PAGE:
While the impact of introducing nanorobots into the human body is still unclear, this field is incredibly exciting and has enormous potential to advance human health and patient outcomes.




The pandemic helped telehealth go mainstream. Now, the maturation of that technology alongside novel developments like the Metaverse are opening the door to remote surgery.


To be sure, remote training of surgeons has been done for years, but new mixed-reality tools are accelerating training for robotic-assisted surgery and more complex procedures. As these technologies continue to evolve, we could one day see robots performing life-saving battlefield procedures while the surgeons operating them remain safe thousands of miles away.


Strategies for success


While 2024 will undoubtedly see new developments that could lead to even more applications of robotic technology for health and surgery, the key will be innovation through a dual lens of patient and health system benefits.


Capital-intensive investments like new robotic systems will flounder without demonstrating an ability to both improve patient outcomes as well as show operational and economic benefits to health providers. That means second-generation robots must deliver more clinical value and faster healing for patients alongside greater efficiency and revenue for health systems and their staff.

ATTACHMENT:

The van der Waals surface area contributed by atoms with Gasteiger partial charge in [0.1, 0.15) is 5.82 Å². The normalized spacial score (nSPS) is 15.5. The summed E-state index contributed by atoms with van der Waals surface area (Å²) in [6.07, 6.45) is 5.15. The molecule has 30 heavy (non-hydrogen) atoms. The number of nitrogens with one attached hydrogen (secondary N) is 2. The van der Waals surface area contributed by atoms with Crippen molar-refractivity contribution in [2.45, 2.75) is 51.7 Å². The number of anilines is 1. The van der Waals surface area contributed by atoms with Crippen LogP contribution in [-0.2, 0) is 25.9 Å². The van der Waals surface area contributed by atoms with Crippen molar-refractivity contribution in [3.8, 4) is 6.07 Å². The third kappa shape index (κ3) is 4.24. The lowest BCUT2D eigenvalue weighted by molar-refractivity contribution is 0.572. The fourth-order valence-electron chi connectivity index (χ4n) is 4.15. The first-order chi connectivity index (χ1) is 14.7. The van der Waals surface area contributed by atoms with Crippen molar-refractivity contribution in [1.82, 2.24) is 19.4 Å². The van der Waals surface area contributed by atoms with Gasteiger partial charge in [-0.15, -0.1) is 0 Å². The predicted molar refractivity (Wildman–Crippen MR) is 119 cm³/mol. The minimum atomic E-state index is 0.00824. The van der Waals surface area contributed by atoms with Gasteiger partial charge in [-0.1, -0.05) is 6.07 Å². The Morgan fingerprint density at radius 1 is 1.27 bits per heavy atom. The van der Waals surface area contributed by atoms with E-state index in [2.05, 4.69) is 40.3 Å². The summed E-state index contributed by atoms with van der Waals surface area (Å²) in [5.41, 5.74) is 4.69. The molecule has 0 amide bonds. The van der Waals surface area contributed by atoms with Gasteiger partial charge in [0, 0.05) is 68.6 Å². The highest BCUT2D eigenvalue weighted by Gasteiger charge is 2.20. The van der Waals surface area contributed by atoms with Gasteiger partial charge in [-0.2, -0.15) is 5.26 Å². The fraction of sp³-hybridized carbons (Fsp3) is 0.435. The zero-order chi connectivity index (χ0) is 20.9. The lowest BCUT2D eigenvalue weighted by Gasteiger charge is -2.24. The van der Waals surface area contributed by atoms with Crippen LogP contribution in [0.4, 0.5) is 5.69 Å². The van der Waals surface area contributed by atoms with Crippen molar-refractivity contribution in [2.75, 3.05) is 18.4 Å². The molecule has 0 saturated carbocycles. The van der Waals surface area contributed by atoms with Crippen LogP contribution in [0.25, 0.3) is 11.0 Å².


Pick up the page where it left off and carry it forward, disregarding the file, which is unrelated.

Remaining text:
Innovators must also resist the urge to build robots for the sake of building robots. There is no market for a robotic platform that cannot dramatically improve the time, cost or outcomes of current methods.


The key for large and small robotics companies alike is to work hand-in-hand with physicians on the development of new systems. This collaborative approach will enable companies to leapfrog today’s technologies and make the stuff of yesterday’s science fiction tomorrow’s reality.


Jian Zhang, founder and CEO of Noah Medical, is a serial entrepreneur who co-founded two other successful startups and served as CEO. He was also employee No. 2 at Auris Health, which was acquired by Johnson & Johnson for $5.7B in 2019. Prior to joining Auris, he worked at Intuitive Surgical. Zhang received his MS and PhD from Columbia University.